New definitions are included in S.B. 13 to define “impact business” and “rural parish.”11 The legislation further specifies the types of qualified active low-income community businesses as well. The statute is amended to adopt the definition of a qualified low-income community business from IRC Sec. 45D and Treas. Reg. Sec. 1.45D-1.12 As amended, for all investments made on or after Aug. 1, 2020, qualified businesses must also be engaged in a specified North American Industry Classification System (“NAICS”) code and have a total employee count not to exceed the greater of 250 or the number of employees specified for each NAICS industry definition in 13 Code Fed. Regs. Sec. 121.201.13

The definition of a “qualified community development entity” is amended to exclude any entity that has invested less than $100 million in Louisiana qualified active low-income community businesses or other Louisiana investments for any investments issued on or after August 1, 2020.14 The definition of “qualified equity investment” has been updated so that 100% of the cash purchase price must be used in qualified active low-income community businesses within nine months of the initial credit allowance date for any investments issued on or after Aug. 1, 2020.15 Investments issued after Aug. 1, 2013, through July 31, 2020, continue to have a 12-month deadline.16 The new law also limits the amount of qualified low-income community investment in a business to $5 million for investments on or after Aug. 1, 2020.17 Prior to August 1, 2020, the limit was $10 million.18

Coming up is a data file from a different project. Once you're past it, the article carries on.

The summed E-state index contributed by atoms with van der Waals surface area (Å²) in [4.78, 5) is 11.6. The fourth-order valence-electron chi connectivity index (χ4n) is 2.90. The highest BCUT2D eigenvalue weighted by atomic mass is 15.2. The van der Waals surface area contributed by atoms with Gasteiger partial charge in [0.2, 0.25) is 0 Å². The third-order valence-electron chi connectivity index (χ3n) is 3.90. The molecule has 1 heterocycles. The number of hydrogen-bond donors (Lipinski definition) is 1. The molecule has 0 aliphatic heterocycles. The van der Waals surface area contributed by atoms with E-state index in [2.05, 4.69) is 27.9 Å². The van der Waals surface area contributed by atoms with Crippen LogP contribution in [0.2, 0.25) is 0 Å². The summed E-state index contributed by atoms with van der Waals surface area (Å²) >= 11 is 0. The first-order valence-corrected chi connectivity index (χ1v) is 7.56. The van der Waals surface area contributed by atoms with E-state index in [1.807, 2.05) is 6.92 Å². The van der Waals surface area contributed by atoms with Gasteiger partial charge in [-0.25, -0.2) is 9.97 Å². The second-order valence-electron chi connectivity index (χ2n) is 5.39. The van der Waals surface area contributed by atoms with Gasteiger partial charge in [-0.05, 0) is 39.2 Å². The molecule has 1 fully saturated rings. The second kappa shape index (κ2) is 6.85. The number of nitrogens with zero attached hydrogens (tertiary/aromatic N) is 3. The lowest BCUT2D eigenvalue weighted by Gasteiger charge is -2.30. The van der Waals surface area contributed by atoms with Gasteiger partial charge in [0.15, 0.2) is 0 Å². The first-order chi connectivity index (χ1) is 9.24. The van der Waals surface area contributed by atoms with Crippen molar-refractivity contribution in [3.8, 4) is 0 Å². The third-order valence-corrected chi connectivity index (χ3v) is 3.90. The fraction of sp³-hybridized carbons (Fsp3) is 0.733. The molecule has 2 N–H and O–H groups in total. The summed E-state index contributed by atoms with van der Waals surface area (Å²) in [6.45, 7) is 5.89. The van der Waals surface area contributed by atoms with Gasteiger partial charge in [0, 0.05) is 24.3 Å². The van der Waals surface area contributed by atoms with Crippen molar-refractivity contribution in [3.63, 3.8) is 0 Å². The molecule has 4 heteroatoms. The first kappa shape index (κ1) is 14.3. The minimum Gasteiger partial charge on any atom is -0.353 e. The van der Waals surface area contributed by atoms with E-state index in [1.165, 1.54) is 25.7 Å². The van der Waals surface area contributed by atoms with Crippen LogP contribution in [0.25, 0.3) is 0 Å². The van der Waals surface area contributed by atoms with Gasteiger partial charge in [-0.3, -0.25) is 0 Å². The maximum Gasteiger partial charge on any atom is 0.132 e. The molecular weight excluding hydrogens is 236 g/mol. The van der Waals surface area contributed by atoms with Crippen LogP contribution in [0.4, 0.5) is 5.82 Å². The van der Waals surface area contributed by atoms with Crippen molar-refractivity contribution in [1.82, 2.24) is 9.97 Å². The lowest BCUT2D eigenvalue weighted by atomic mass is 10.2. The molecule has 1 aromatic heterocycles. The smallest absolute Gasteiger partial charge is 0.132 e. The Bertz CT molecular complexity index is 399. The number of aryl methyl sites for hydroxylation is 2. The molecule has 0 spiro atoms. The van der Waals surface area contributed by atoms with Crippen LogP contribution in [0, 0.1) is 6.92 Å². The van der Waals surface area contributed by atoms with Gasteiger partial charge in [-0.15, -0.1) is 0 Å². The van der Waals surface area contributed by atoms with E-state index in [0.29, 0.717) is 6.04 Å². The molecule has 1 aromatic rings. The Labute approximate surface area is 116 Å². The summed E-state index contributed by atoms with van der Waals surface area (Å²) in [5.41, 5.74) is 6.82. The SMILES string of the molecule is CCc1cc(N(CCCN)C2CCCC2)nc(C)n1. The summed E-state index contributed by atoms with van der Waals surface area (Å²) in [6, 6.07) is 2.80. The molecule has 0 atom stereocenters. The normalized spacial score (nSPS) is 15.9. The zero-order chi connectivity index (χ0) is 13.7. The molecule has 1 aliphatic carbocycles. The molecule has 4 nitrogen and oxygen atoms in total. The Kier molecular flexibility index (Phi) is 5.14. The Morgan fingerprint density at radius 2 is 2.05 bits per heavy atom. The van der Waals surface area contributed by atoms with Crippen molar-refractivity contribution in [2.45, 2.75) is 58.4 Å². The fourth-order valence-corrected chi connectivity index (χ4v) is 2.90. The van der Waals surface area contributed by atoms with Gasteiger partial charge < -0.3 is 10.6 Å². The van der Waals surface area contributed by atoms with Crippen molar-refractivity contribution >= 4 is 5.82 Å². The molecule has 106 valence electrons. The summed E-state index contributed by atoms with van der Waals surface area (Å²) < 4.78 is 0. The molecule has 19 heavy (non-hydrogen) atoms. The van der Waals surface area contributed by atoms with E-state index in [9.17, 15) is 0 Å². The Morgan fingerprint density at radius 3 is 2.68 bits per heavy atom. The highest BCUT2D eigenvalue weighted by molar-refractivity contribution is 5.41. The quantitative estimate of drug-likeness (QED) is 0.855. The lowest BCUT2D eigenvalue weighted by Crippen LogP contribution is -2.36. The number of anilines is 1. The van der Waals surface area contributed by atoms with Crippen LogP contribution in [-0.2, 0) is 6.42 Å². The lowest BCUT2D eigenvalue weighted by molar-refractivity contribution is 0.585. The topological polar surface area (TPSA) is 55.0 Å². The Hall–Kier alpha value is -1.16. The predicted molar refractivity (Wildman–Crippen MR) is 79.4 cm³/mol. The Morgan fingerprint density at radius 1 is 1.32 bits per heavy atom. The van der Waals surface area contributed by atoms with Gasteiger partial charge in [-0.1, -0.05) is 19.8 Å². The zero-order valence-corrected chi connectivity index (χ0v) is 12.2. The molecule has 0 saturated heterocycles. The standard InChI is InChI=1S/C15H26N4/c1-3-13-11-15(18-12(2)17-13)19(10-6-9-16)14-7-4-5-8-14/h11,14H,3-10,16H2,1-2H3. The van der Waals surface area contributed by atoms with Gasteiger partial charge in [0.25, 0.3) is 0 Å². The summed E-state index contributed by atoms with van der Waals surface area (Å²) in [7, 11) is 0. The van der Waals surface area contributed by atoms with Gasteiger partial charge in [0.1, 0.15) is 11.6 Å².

S.B. 13 amends the definition of “state premium tax liability” to exclude liability incurred under La. Rev. Stat. Sec. 22:842(C).19 The amended law also limits the time period that an entity may use any excess tax credit amount, prospectively, to five (previously, 10) years.20